The Revival of the Welsh Language

Train station sign showing the longest place name in Wales, and Europe - llanfairpwllgwyngyllgogerychwyrndrobwllllantysiliogogogoch.

The longest name in Europe.

A huge turnaround for the Welsh language came in 1962, led by Welsh politician Saunders Lewis. Lewis oversaw the establishment of Cymdeithas Yr Iaith (Welsh Language Society). The Society fought and won the right to produce Acts requiring road signs, all official documents, and public education to become bilingual, as well as establishing the Welsh Radio and TV Channel, S4C. The Welsh language has not looked back since, and to this day, it continues to strengthen.

The language, famous for having a village with the longest name in Europe, will live on despite its complex history and seemingly endless battles. (Curious to know what that village name is? Keep reading below).

Useful Welsh Words & Phrases

Geiriau Cymraeg

Pronunciation: gear-ee-ay come-rye
Meaning: Welsh Words


Pronunciation: Coo-ch(as in cheese)
Meaning: Cuddle. There is a famous saying – “anyone can cuddle but only the Welsh can Cwtch”.

Bore Da

Pronunciation: boh-ray-daah
Meaning: Good morning

Prynhawn Da

Pronunciation: prin-ha-oon-daah
Meaning: Good afternoon


Pronunciation: hoo-ale
Meaning: Goodbye

Iechyd Da

Pronunciation: yeah-chid-daah
Meaning: Cheers – Literally, good health

Bwrw hen wragedd â ffyn

Pronunciation: boo-roo hen rag-eth aa-fin
Meaning: It’s raining old ladies and sticks – to describe a really heavy rainstorm


Pronunciation: lan-fer-pwl-gin-gil-go-ger-ick-gin-drob-wil-lan-ti-sileeo-go-go-gok
Meaning: St Mary’s Church in the Hollow of the White Hazel Near to the Rapid Whirlpool of Llantysilio of the Red Cave

Esgusodwch fi

Pronunciation: es-geeh-sod-wch-vee
Meaning: Excuse me

Cenedl heb iaith yw cenedl heb galon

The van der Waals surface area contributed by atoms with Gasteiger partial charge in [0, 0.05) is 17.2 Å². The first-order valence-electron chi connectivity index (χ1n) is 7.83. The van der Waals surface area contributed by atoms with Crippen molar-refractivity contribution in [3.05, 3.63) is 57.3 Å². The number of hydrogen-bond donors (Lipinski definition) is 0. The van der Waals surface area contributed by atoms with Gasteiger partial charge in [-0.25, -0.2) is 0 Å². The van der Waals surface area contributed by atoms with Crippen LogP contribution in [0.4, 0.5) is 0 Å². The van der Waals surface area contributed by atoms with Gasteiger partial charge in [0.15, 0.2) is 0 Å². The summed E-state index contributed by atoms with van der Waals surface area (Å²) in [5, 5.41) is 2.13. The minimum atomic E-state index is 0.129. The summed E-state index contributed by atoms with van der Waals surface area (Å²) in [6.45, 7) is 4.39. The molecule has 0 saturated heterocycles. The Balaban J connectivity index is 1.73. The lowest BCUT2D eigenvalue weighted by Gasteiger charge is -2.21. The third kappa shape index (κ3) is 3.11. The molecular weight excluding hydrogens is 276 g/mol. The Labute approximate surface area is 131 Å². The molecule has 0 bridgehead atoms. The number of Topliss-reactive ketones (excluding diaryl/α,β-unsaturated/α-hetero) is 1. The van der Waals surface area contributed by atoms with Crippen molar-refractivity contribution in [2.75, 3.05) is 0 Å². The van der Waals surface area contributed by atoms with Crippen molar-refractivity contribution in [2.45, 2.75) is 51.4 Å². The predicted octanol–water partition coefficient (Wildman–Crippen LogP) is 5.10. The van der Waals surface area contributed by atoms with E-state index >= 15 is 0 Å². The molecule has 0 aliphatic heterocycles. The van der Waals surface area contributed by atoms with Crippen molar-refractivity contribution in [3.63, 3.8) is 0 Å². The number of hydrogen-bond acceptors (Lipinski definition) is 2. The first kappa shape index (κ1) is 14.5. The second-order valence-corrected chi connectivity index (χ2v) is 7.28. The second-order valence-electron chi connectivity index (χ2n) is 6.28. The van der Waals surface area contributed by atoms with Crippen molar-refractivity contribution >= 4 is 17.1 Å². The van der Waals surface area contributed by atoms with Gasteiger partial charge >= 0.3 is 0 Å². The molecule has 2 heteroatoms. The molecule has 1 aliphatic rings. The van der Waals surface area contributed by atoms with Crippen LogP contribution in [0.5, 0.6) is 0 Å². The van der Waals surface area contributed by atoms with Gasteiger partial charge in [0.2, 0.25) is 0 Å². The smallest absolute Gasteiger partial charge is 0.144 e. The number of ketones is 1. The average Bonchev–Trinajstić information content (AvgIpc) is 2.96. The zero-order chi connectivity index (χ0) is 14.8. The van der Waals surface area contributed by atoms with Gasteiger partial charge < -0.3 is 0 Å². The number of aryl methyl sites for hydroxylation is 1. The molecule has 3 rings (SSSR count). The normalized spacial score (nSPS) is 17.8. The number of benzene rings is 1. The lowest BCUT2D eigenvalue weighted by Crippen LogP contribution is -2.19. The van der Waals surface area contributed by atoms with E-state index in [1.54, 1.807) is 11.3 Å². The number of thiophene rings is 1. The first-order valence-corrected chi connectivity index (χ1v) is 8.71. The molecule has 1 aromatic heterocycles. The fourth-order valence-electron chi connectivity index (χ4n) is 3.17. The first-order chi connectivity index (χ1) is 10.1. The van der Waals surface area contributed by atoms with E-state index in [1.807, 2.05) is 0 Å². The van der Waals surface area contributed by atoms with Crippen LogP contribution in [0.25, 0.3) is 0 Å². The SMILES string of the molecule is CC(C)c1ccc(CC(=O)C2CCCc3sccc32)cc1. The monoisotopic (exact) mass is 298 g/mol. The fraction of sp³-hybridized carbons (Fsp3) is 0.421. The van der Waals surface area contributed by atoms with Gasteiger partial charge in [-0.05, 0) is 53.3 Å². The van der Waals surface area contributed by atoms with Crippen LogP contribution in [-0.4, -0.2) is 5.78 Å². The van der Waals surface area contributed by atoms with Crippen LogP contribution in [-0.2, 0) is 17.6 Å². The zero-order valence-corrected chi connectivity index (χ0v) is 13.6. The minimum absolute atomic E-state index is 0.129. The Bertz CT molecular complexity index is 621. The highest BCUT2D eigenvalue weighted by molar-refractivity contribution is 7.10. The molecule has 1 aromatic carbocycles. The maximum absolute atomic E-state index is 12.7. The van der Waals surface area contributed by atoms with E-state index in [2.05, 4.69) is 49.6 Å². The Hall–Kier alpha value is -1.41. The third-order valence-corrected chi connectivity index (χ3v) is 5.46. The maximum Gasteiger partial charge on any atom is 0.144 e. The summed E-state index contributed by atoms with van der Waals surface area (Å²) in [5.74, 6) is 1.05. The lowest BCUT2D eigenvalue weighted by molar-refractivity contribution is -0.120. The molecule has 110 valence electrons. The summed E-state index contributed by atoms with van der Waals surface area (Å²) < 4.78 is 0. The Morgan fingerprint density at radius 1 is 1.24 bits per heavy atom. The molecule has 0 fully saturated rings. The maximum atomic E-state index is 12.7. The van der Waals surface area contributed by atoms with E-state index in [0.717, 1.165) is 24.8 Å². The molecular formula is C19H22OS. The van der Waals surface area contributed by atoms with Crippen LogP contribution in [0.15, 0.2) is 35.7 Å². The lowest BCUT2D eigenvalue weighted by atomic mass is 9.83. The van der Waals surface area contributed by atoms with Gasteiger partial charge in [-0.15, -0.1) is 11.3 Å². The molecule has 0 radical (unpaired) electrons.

Pronunciation: ken-head-el hib-yay-th eww ken-head-el hib gallon
Meaning: A nation without a language is a nation without a heart

Os gwelwch yn dda

Pronunciation: oss-gwil-wk-een-daah
Meaning: Please


Pronunciation: crow-saw
Meaning: Welcome

Y Ddraig Goch

Pronunciation: ugh thr-eye-g gok
Meaning: The red dragon

Diolch yn fawr

Pronunciation: dee-olk in va-oor
Meaning: Thank you very much

Dydd Gwyl Dewi Sant Hapus

Pronunciation: dith gool day-wee sant hap-is
Meaning: Happy St David’s Day

Cenin pedr

Pronunciation: ken-een-ped-rr
Meaning: Daffodil – The national flower of Wales

Hen Wlad Fy Nhadau

Pronunciation: hen oolad vy had-eye
Meaning: Land of My Fathers


Pronunciation: ken-hin-hen
Meaning: Leek, the national plant of Wales

Yr Wyddfa

Pronunciation: err with-va
Meaning: Grave. Snowdon is the highest mountain in Wales and legend has it that it is the Grave of Rhita Gawr, Rita the Giant, who was buried under a cairn on the summit by King Arthur

Twm Sion Cati

Pronunciation: tomb seeon kat-ee
Meaning: Wales’ very own Robin Hood

Visit Wales

Meet the Author: Lara Turner

I grew up at the foot of Yr Wyddfa (Snowdon) in North Wales and, more often than my father liked, when there was little else to do, I could be found at the summit eating my packed lunch from the young age of 7. Exploring is pretty much all I know and what I live and breathe for, and there’s little I enjoy more than sharing it with others. What better way to share this outstandingly beautiful country than to take people who enjoy nature as much as I do out on Wilderness trips? Not a lot of people know this, but my first language is Welsh, and I still think in Welsh.